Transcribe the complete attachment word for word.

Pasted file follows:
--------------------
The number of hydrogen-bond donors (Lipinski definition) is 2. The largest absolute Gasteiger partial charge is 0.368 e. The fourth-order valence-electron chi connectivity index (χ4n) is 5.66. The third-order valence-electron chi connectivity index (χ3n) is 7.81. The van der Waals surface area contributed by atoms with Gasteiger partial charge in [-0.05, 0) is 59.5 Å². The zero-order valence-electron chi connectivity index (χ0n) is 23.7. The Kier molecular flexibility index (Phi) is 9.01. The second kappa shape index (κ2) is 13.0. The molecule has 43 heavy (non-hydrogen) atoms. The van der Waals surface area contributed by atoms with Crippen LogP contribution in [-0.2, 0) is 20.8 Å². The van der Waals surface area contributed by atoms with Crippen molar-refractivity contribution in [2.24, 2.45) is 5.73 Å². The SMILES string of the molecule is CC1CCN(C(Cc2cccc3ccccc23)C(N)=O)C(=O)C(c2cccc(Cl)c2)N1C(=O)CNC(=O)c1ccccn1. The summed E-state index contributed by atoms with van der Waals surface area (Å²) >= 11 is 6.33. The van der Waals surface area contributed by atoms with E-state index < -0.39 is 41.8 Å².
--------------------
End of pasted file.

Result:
The number of hydrogen-bond donors (Lipinski definition) is 2. The largest absolute Gasteiger partial charge is 0.368 e. The fourth-order valence-electron chi connectivity index (χ4n) is 5.66. The third-order valence-electron chi connectivity index (χ3n) is 7.81. The van der Waals surface area contributed by atoms with Gasteiger partial charge in [-0.05, 0) is 59.5 Å². The zero-order valence-electron chi connectivity index (χ0n) is 23.7. The Kier molecular flexibility index (Phi) is 9.01. The second kappa shape index (κ2) is 13.0. The molecule has 43 heavy (non-hydrogen) atoms. The van der Waals surface area contributed by atoms with Crippen LogP contribution in [-0.2, 0) is 20.8 Å². The van der Waals surface area contributed by atoms with Crippen molar-refractivity contribution in [2.24, 2.45) is 5.73 Å². The SMILES string of the molecule is CC1CCN(C(Cc2cccc3ccccc23)C(N)=O)C(=O)C(c2cccc(Cl)c2)N1C(=O)CNC(=O)c1ccccn1. The summed E-state index contributed by atoms with van der Waals surface area (Å²) >= 11 is 6.33. The van der Waals surface area contributed by atoms with E-state index < -0.39 is 41.8 Å².